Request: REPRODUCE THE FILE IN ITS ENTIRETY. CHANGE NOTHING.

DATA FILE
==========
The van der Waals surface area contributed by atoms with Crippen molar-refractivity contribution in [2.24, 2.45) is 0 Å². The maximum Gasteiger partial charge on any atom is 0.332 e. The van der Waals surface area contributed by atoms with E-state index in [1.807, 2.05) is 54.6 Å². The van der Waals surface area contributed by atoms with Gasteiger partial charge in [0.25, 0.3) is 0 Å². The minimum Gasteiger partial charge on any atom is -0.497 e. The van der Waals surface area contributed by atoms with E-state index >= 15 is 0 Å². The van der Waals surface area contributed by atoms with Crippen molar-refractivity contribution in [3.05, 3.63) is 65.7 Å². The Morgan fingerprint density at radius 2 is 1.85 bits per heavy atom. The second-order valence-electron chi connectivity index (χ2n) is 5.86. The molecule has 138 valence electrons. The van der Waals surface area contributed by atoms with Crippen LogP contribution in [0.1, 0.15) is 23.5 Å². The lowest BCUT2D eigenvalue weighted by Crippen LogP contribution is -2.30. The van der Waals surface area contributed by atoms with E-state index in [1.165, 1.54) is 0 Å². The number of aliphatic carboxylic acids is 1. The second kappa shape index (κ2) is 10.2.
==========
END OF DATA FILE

The van der Waals surface area contributed by atoms with Crippen molar-refractivity contribution in [2.24, 2.45) is 0 Å². The maximum Gasteiger partial charge on any atom is 0.332 e. The van der Waals surface area contributed by atoms with E-state index in [1.807, 2.05) is 54.6 Å². The van der Waals surface area contributed by atoms with Gasteiger partial charge in [0.25, 0.3) is 0 Å². The minimum Gasteiger partial charge on any atom is -0.497 e. The van der Waals surface area contributed by atoms with E-state index >= 15 is 0 Å². The van der Waals surface area contributed by atoms with Crippen molar-refractivity contribution in [3.05, 3.63) is 65.7 Å². The Morgan fingerprint density at radius 2 is 1.85 bits per heavy atom. The second-order valence-electron chi connectivity index (χ2n) is 5.86. The molecule has 138 valence electrons. The van der Waals surface area contributed by atoms with Crippen LogP contribution in [0.1, 0.15) is 23.5 Å². The lowest BCUT2D eigenvalue weighted by Crippen LogP contribution is -2.30. The van der Waals surface area contributed by atoms with E-state index in [1.165, 1.54) is 0 Å². The number of aliphatic carboxylic acids is 1. The second kappa shape index (κ2) is 10.2.